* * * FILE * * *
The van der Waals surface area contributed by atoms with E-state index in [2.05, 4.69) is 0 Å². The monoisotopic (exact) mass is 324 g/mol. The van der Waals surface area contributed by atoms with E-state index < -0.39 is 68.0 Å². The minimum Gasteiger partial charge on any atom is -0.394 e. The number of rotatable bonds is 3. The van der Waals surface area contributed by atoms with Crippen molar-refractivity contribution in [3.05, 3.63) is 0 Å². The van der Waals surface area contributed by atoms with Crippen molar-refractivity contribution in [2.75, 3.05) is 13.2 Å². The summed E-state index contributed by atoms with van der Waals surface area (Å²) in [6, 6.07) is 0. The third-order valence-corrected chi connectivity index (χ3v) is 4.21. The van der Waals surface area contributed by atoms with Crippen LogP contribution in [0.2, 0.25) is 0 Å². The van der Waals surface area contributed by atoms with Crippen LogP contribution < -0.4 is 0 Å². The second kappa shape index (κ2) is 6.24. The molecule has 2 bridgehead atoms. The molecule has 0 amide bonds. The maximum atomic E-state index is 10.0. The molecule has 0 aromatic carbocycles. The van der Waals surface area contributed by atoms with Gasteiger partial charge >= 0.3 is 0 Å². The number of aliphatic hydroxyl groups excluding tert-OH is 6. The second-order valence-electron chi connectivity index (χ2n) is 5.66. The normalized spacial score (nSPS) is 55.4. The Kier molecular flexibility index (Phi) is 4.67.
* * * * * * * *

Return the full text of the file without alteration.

The van der Waals surface area contributed by atoms with E-state index in [2.05, 4.69) is 0 Å². The monoisotopic (exact) mass is 324 g/mol. The van der Waals surface area contributed by atoms with E-state index < -0.39 is 68.0 Å². The minimum Gasteiger partial charge on any atom is -0.394 e. The number of rotatable bonds is 3. The van der Waals surface area contributed by atoms with Crippen molar-refractivity contribution in [3.05, 3.63) is 0 Å². The van der Waals surface area contributed by atoms with Crippen molar-refractivity contribution in [2.75, 3.05) is 13.2 Å². The summed E-state index contributed by atoms with van der Waals surface area (Å²) in [6, 6.07) is 0. The third-order valence-corrected chi connectivity index (χ3v) is 4.21. The van der Waals surface area contributed by atoms with Crippen LogP contribution in [0.2, 0.25) is 0 Å². The van der Waals surface area contributed by atoms with Crippen LogP contribution < -0.4 is 0 Å². The second kappa shape index (κ2) is 6.24. The molecule has 2 bridgehead atoms. The molecule has 0 amide bonds. The maximum atomic E-state index is 10.0. The molecule has 0 aromatic carbocycles. The van der Waals surface area contributed by atoms with Gasteiger partial charge >= 0.3 is 0 Å². The number of aliphatic hydroxyl groups excluding tert-OH is 6. The second-order valence-electron chi connectivity index (χ2n) is 5.66. The normalized spacial score (nSPS) is 55.4. The Kier molecular flexibility index (Phi) is 4.67.